I am trying to develop a simple JAX-RS based web service using Spring Boot version 1.4.1.RELEASE. However getting this exception -

java.lang.IllegalStateException: No generator was provided and there is no default generator registered
at org.glassfish.hk2.internal.ServiceLocatorFactoryImpl.internalCreate(ServiceLocatorFactoryImpl.java:308) ~[hk2-api-2.5.0-b05.jar:na]
at org.glassfish.hk2.internal.ServiceLocatorFactoryImpl.create(ServiceLocatorFactoryImpl.java:268) ~[hk2-api-2.5.0-b05.jar:na]
at org.glassfish.jersey.internal.inject.Injections._createLocator(Injections.java:138) ~[jersey-common-2.23.2.jar:na]
at org.glassfish.jersey.internal.inject.Injections.createLocator(Injections.java:123) ~[jersey-common-2.23.2.jar:na]
at org.glassfish.jersey.server.ApplicationHandler.<init>(ApplicationHandler.java:330) ~[jersey-server-2.23.2.jar:na]
at org.glassfish.jersey.servlet.WebComponent.<init>(WebComponent.java:392) ~[jersey-container-servlet-core-2.23.2.jar:na]
at org.glassfish.jersey.servlet.ServletContainer.init(ServletContainer.java:177) ~[jersey-container-servlet-core-2.23.2.jar:na]
at org.glassfish.jersey.servlet.ServletContainer.init(ServletContainer.java:369) ~[jersey-container-servlet-core-2.23.2.jar:na]

Here are my program details -

Dependencies included in POM.xml -



And here is JerseyConfig file -

package com.test.main;
import org.glassfish.jersey.server.ResourceConfig;
import org.springframework.stereotype.Component;
import com.test.resources.TutorialResource;

public class JerseyConfig extends ResourceConfig{
    public JerseyConfig() {
up vote 13 down vote accepted

Important: Looks like this issue is not present in most recent versions of Spring Boot. However the content of this answer can still be used as a guide when you want to create an application with Spring Boot and Jersey.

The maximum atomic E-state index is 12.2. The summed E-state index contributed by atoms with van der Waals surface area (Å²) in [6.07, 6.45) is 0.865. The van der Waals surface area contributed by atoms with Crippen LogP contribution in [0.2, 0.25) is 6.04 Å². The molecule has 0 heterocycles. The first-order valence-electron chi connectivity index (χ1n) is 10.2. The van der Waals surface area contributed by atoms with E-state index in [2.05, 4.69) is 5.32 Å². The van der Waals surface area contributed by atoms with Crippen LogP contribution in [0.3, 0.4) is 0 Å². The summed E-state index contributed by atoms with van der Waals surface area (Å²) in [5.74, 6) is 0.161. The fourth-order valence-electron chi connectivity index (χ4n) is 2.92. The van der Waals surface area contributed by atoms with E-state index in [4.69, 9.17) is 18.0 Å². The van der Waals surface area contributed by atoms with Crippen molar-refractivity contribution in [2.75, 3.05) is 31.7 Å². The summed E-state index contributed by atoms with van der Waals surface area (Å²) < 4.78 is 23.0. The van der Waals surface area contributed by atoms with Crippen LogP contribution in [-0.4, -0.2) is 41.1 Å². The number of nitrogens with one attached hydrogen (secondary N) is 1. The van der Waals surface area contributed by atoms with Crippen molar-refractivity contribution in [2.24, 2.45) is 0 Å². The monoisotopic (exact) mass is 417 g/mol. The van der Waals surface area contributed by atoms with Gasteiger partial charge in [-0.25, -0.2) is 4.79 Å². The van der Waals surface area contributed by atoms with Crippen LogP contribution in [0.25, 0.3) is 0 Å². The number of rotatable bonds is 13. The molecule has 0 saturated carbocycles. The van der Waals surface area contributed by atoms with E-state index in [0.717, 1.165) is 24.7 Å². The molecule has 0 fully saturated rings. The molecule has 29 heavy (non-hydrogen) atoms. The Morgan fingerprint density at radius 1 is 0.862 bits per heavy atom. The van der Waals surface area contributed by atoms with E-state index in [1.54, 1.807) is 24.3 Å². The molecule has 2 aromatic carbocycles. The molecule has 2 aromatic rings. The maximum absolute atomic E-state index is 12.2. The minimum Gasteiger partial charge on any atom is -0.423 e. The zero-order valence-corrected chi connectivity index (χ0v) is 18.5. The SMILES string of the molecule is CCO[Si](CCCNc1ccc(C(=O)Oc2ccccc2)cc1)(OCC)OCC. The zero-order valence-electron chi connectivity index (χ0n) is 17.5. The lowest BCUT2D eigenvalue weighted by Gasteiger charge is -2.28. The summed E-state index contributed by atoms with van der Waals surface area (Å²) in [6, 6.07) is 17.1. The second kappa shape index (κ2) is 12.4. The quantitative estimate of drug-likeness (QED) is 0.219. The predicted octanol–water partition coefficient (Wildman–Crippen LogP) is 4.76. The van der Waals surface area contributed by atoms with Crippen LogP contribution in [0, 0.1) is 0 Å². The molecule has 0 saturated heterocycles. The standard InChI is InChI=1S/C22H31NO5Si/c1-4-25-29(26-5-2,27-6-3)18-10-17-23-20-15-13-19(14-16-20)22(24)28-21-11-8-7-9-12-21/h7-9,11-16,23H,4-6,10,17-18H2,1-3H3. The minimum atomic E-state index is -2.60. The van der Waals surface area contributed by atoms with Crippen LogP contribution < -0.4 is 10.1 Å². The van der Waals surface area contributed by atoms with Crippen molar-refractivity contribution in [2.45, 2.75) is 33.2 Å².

The layout of the JAR has changed in Spring Boot 1.4.1

The layout of executable jars has changed in Spring Boot 1.4.1: application’s dependencies are now packaged in BOOT-INF/lib rather than lib, and application’s own classes are now packaged in BOOT-INF/classes rather than the root of the jar. And it affects Jersey:

Jersey classpath scanning limitations

The change to the layout of executable jars means that a limitation in Jersey’s classpath scanning now affects executable jar files as well as executable war files. To work around the problem, classes that you wish to be scanned by Jersey should be packaged in a jar and included as a dependency in BOOT-INF/lib. The Spring Boot launcher should then be configured to unpack those jars on start up so that Jersey can scan their contents.

I've found that registering classes instead of packages works. See below the steps to create an application with Spring Boot and Jersey.